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Article On Mock Drafts And Why They're Inaccurate


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(This article is by Jack Bechta and is from the National Football Post)

I once had a client, DT Jim Hoffman of the famed early 1990’s Desert Swarm defense, listed in USA Today as going in the first round. He went undrafted because of an undisclosed knee issue discovered at the Combine.

An NFC North GM told me in 2010, a day before the draft that my client, Iowa LB Pat Angerer would most likely go late round or undrafted. The Colts drafted him in the 2nd round.

Last year multiple writers at bleacherreport.com had Geno Smith going 2nd overall in the first round. He was picked 37 slots later at number 39 in the 2nd round.

Some mock draft boards last year had QB Matt Barkley still going late in the first round. He was a 4th round draft pick.

In 2005, the most well known media draft experts had Pro Bowl Patriots OL Login Mankins rated as low as a 5th round pick. Others had him as a 3rd or 4th rounder. He was drafted in the first round. Mankins and these other examples of how most mock drafts are off the mark, are not outlier examples. They are the typical norm of how inaccurate mock drafts can be.

I’m not picking on any one draft expert or media outlet, everybody, including this site has had its major misses.

Each year, prior to the draft, I have to realistically set my clients and their families’ draft expectations. There is nothing worse than a player having a draft party on Thursday (1st round) and/or Friday (2nd and 3rd rounds), thinking he is going to have his named called in front of his friends and family. These depressing settings, which are usually inspired by mock drafts (along with a dash of the players’ ego and a spoonful an agent’s optimism), result in a very negative embarrassing draft day experience.

So why are mock drafts so misleading? I will tell you why:

The draftees’ medical condition: There is not one so-called draft expert or media outlet that has access to all the players’ medical information. A well connected former NFL evaluator such as Greg Gabriel, Daniel Jeremiah, Charlie Casserly, and/or a even a well-liked Mike Mayock, may get some whispers on which players are damaged goods. But the fact is that college medical files and Combine physicals are not for public consumption. Actually, if any of this information was released to the public without the player’s permission, it could mean lawsuits for anyone who does.

Another interesting fact about medical information is that different teams have different tolerances for different injuries. For example, my retired client OL Eric Steinbach (2003 33rd overall pick) was red flagged by several teams for having a bad knee and was moved way down their draft boards. Other teams never saw an issue. He played 9 years only missing six games on that knee before retiring due to a back issue.

Furthermore, teams rarely ever share medical findings with agents and players.

Seasoned area scouts can also get medical information from college trainers or coaches they have good relationships with. This information rarely trickles down to the media draft experts.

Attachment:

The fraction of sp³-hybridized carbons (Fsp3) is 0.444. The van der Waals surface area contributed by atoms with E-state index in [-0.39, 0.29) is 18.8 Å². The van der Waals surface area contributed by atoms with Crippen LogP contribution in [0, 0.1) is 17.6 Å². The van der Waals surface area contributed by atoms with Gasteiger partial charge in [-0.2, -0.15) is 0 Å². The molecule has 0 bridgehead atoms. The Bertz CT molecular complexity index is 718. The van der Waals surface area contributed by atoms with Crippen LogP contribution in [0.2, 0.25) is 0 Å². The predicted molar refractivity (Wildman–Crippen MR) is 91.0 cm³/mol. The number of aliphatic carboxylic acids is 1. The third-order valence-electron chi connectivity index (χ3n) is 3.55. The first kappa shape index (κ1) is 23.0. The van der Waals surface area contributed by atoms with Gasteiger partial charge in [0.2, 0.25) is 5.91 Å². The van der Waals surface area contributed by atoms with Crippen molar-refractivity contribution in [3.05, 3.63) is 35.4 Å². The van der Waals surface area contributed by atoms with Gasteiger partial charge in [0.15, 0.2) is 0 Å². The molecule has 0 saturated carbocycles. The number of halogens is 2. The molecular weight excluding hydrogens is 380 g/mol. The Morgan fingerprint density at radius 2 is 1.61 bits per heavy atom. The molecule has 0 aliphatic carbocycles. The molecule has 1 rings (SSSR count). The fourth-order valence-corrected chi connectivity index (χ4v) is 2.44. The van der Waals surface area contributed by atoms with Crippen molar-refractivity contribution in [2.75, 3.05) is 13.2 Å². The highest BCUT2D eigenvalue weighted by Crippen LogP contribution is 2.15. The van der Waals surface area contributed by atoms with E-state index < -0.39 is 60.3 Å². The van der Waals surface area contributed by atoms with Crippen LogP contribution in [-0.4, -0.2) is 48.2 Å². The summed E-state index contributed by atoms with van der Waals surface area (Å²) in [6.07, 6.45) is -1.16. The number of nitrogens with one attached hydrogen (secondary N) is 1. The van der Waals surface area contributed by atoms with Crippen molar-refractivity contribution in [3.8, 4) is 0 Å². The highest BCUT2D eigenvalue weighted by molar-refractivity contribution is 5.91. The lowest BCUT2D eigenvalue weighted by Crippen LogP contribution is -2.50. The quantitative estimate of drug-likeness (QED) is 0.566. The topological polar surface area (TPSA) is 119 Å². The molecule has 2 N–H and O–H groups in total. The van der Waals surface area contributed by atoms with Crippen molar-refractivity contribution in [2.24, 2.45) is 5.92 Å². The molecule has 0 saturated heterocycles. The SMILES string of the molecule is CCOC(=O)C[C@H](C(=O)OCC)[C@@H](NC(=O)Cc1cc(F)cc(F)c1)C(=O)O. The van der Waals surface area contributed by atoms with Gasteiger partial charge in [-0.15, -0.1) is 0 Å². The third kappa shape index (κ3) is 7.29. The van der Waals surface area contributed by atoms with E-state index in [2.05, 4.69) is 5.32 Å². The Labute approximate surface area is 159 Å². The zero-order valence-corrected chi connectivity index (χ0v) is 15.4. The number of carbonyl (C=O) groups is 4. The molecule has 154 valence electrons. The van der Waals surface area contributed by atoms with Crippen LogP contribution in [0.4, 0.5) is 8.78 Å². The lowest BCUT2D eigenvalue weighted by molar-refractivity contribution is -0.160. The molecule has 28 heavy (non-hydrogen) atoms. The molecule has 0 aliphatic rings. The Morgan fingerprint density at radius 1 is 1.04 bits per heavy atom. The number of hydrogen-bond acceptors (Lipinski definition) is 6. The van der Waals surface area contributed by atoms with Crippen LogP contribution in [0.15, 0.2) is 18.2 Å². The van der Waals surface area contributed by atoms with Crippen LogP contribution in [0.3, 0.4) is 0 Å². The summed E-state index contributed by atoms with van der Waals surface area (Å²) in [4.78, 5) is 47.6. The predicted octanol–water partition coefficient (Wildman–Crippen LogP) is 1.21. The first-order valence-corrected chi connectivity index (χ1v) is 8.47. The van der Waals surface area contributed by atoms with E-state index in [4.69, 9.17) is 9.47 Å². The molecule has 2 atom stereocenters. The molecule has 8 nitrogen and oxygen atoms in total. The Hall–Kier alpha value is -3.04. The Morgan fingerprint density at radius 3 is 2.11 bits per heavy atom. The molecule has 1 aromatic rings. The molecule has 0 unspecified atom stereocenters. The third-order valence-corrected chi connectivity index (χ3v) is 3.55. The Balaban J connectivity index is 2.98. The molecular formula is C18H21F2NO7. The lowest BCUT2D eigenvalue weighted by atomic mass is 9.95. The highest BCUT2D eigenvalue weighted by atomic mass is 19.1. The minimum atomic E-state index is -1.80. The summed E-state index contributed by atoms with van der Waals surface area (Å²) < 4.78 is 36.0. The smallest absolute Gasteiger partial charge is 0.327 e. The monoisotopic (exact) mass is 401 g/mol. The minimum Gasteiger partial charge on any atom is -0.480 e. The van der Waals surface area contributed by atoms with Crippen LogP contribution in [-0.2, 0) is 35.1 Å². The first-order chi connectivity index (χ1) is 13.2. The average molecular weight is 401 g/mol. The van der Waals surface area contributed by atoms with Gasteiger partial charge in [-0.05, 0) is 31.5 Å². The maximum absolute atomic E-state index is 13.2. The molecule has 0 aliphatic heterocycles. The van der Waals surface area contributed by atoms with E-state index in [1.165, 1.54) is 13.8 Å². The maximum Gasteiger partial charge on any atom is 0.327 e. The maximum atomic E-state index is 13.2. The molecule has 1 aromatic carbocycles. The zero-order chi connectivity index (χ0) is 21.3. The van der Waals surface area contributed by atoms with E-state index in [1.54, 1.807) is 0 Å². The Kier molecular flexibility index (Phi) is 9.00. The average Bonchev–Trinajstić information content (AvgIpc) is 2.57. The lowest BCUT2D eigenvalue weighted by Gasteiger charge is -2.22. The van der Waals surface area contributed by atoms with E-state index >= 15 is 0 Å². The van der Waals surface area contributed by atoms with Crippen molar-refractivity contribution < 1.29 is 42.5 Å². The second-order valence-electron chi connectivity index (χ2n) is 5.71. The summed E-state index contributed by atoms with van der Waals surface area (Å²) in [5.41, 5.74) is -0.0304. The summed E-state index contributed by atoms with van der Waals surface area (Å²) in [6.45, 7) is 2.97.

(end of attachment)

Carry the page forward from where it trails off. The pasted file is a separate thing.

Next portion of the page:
Medical information also includes drug testing for performing enhancing drugs, stimulants, and other banned substances.

Character/work ethic: With the exception of those who work for NFL media partners, most draftniks don’t even get college coaching tape but just some TV or highlights film, nor do they attend the all-star games and/or Combine and/or pro days.

In addition, they don’t have access to the players’ college coaches who know the players well. Some draftees may be great game day playmakers but they may lack intangibles that will help them excel in the NFL over a sustainable amount of time.

Character, work ethic, and their love of the game will ultimately determine the depth of a draftee’s career. Talent may get you on a draft board but the intangibles will determine how long you play in the league.

Most top NFL evaluators/scouts have access to coaches throughout college football. This helps them to collect detailed information about each and every player in the draft. Not all teams are complete in this area but most do the diligence needed to see the whole picture of a player’s make-up. So while the mock drafts have a player ranked high or low based solely on their talent and production alone, team draft boards have accounted for the intangibles as well.

Football IQ and fit: There are players who did horribly on the Wonderlic, don’t come across as intelligent but have amazing football IQs. This may be one of the toughest areas for evaluators to project and some teams do a better job at it than others. There are players in each draft who struggled learning their college playbook. Those same players will struggle even more at the next level. Unlike Major League Baseball, the NFL is an impatient league and they want fast learners.

As for “team fit”, some LBs and DBs just aren’t good fits for most schemes. The same goes for some TEs and RBs. Players who are one-dimensional wont have draft values as high as other players who are multi-dimensional. Most draftniks don’t have the personal experience and football IQ to project a player to be a fit for all 32 teams.